In Situ: Guy Debord, Raoul Vaneigem, and the Situationist Moment
City Lights Booksellers, 261 Columbus Avenue, San Francisco, Wednesday, October 24, 2018, 7 pm
with Donald Nicholson-Smith with Anselm Jappe
on the occasion of the release by PM Press of
Guy Debord - by Anselm Jappe
Translated by Donald Nicholson-Smith • Foreword by T.J. Clark
Letters to My Children and the Children of the World to Come - by Raoul Vaneigem
Translated by Donald Nicholson-Smith
about Guy Debord:
This is the first and best intellectual biography of Guy Debord, prime mover of the Situationist International (1957–1972) and author of The Society of the Spectacle , perhaps the seminal book of the May 1968 uprising in France. Anselm Jappe offers a powerful corrective to the continual attempts to incorporate Debord's theoretical work into "French theory." Jappe's focuses, to the contrary, on Debord's debt to the Hegelian-Marxist tradition, to Karl Korsch and Georg Lukács, and more generally to left-Marxist currents of council communism. His close reading of Debord's magnum opus supplies a superb gloss that has never been rivaled despite the great flood of writing on the Situationists in recent decades.
At the same time, Debord is placed squarely in context among the Letterist and Situationist anti-artists who, in the aftermath of World War II, sought to criticize and transcend the legacy of Dada and Surrealism. Jappe's book offers a lively account of the Situationists' theory and practice as this "last avant-garde" made its way from radical bohemianism to revolutionary agitprop.
Guy Debord has been translated into many languages. This PM reprint edition benefits from a new author's preface and a bibliographical update.
"A clear-headed account . . . far and away the best we have so far."
—Times Literary Supplement
"The only book on Debord in either French or English that can be unreservedly recommended . . . particularly useful for its extensive treatment of the Marxian connection that is usually ignored in culture-oriented accounts of the Situationists."
—Ken Knabb, editor of Situationist International Anthology
"Jappe successfully gets to grips with the content of Debord's and the SI's activity in a way that is accessible and doesn't require a vast amount of prior knowledge or an extensive vocabulary of obscure jargon in order to understand it. Debord has got a somewhat undeserved reputation for having an impenetrable and complex writing style—a myth which Jappe goes a long way towards refuting by examining the major concepts in Society of the Spectacle and other works, and putting them in the context of a wider historical basis and in terms of the SI as a whole."
—Do or Die
"Political writing is always instrumental as well as utopian. Debord's is no exception. Only sometimes writing has to reconcile itself to the idea that its time of instrumentality—its time as a weapon—lies a little in the future. Jappe's book is true to its subject, above all, because it reads Debord, and helps us read him, with that future in mind."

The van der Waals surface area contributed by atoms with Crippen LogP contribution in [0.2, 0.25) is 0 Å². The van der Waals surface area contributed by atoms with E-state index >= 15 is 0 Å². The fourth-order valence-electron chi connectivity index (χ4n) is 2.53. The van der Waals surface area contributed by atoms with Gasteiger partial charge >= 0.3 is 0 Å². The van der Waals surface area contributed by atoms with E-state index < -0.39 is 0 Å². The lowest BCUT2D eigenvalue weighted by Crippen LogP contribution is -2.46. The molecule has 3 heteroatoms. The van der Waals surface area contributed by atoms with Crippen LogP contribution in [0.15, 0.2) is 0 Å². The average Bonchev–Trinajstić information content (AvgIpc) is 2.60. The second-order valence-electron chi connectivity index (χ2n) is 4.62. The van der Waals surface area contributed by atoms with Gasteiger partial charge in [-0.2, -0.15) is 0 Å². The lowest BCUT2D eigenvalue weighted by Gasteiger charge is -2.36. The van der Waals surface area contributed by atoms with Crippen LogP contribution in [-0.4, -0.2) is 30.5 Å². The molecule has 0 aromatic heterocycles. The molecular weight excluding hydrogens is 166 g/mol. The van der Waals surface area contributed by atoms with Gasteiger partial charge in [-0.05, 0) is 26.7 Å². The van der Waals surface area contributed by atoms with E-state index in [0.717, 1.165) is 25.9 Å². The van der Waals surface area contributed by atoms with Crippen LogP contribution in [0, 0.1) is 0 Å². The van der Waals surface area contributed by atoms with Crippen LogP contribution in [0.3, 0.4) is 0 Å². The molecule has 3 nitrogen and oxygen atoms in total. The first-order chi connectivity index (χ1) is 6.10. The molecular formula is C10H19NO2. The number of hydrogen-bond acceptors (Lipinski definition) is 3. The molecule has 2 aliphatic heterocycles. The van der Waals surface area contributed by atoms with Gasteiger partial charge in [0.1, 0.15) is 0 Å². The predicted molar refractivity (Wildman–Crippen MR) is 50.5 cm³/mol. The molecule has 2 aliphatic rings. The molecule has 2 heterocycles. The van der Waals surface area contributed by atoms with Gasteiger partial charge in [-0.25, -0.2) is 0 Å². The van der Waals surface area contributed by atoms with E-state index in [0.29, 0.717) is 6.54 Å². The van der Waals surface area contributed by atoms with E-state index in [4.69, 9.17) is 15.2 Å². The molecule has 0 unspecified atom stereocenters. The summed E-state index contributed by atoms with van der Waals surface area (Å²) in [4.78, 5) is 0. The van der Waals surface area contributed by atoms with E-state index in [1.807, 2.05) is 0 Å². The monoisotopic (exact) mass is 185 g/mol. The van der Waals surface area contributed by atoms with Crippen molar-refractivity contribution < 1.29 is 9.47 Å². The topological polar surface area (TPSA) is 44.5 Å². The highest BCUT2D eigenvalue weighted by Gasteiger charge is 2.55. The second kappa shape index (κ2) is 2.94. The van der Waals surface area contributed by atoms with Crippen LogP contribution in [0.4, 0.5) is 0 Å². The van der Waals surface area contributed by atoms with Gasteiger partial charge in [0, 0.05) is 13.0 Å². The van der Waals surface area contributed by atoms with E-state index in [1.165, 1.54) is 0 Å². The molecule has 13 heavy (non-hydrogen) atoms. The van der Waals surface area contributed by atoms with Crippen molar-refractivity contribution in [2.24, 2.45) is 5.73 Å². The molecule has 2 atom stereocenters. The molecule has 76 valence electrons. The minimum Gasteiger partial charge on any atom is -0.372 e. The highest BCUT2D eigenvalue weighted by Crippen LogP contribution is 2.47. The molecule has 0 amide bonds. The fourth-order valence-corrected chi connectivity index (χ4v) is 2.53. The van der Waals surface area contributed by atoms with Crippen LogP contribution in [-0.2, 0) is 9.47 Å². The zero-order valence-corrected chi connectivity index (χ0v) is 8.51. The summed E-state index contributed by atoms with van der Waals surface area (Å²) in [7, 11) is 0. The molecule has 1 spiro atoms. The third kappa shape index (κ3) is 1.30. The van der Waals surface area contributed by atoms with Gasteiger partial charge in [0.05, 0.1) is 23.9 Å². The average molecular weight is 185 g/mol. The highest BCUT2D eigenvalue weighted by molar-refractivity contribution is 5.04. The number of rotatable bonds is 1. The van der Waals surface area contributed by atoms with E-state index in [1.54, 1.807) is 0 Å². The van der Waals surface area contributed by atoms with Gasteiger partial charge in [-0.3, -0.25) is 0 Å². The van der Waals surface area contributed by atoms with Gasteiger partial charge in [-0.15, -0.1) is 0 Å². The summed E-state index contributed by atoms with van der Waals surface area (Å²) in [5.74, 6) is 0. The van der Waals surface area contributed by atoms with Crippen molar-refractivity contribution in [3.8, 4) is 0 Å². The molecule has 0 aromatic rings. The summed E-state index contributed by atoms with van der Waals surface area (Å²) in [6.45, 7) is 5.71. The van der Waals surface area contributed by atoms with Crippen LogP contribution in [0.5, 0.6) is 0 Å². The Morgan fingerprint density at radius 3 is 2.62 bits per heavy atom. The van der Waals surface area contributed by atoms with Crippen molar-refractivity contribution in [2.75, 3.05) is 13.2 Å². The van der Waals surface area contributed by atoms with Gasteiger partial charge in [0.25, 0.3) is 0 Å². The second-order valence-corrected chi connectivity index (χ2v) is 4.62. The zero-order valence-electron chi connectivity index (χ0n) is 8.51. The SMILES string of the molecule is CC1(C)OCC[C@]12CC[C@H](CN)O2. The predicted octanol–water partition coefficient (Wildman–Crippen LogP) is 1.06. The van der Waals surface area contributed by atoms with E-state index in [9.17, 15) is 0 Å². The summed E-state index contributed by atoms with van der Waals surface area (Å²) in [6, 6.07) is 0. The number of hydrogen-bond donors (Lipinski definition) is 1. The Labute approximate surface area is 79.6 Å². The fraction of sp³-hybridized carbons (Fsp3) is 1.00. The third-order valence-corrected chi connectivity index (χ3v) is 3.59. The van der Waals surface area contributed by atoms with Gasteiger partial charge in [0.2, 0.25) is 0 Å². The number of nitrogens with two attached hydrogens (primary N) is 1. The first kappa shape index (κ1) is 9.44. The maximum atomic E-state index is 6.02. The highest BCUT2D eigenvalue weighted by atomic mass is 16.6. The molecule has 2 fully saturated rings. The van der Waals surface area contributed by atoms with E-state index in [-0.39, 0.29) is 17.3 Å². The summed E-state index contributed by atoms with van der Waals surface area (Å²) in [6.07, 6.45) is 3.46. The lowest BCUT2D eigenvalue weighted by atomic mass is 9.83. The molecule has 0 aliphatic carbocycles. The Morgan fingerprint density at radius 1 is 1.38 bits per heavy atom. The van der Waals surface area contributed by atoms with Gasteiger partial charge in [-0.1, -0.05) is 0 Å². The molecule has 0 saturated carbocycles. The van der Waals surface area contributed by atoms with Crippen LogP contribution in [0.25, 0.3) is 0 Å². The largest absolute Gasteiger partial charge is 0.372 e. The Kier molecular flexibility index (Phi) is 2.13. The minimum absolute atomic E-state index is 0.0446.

—T.J. Clark, from the Foreword
about Letters to My Children and the Children of the World to Come:
Readers of Vaneigem's now-classic work The Revolution of Everyday Life, which as one of the main contributions of the Situationist International was a herald of the May 1968 uprisings in France, will find much to challenge them in these pages written in the highest idiom of subversive utopianism.
Some thirty-five years after the May "events," this short book poses the question of what kind of world we are going to leave to our children. "How could I address my daughters, my sons, my grandchildren and great-grandchildren," wonders Vaneigem, “without including all the others who, once precipitated into the sordid universe of money and power, are in danger, even tomorrow, of being deprived of the promise of a life that is undeniably offered at birth as a gift with nothing expected in return?”
Letters to My Children provides a clear-eyed survey of the critical predicament into which the capitalist system has now plunged the world, but at the same time, in true dialectical fashion, and “far from the media whose job it is to ignore them,” Vaneigem discerns all the signs of “a new burgeoning of life forces among the younger generations, a new drive to reinstate true human values, to proceed with the clandestine construction of a living society beneath the barbarity of the present and the ruins of the Old World.”
“In this fine book, the Situationist author, whose writings fueled the fires of May 1968, sets out to pass down the foundational ideals of his struggle against the seemingly all-powerful fetishism of the commodity and in favor of the force of human desire and the sovereignty of life.”
—Jean Birnbaum, Le Monde
“A startling and invigorating restatement for the present ghastly era of humanity's choice: socialism or barbarism.”
—Dave Barbu, Le Nouveau Père Duchesne
Anselm Jappe was born in Bonn in 1962. He is an independent scholar currently teaching art history and political and economic theory at the Collège International de Philosophie in Paris and at the Accademia di Belle Arti di Sassari in Sardinia. He is the author of several works of critical theory. A collection of his essays translated by Alastair Hemmens is The Writing on the Wall: On the Decomposition of Capitalism and Its Critics (London: Zero, 2017).
Born in Manchester, England, Donald Nicholson-Smith is a longtime resident of New York City. A sometime Situationist (1965-67), he has translated Guy Debord's The Society of the Spectacle (Zone) and Henri Lefebvre's The Production of Space (Blackwell), as well as works by Guillaume Apollinaire, Antonin Artaud, Jean-Patrick Manchette, Thierry Jonquet, Paco Ignacio Taibo II, etc. His film work includes the English-language version of René Viénet's anti-Maoist classic Peking Duck Soup (1977).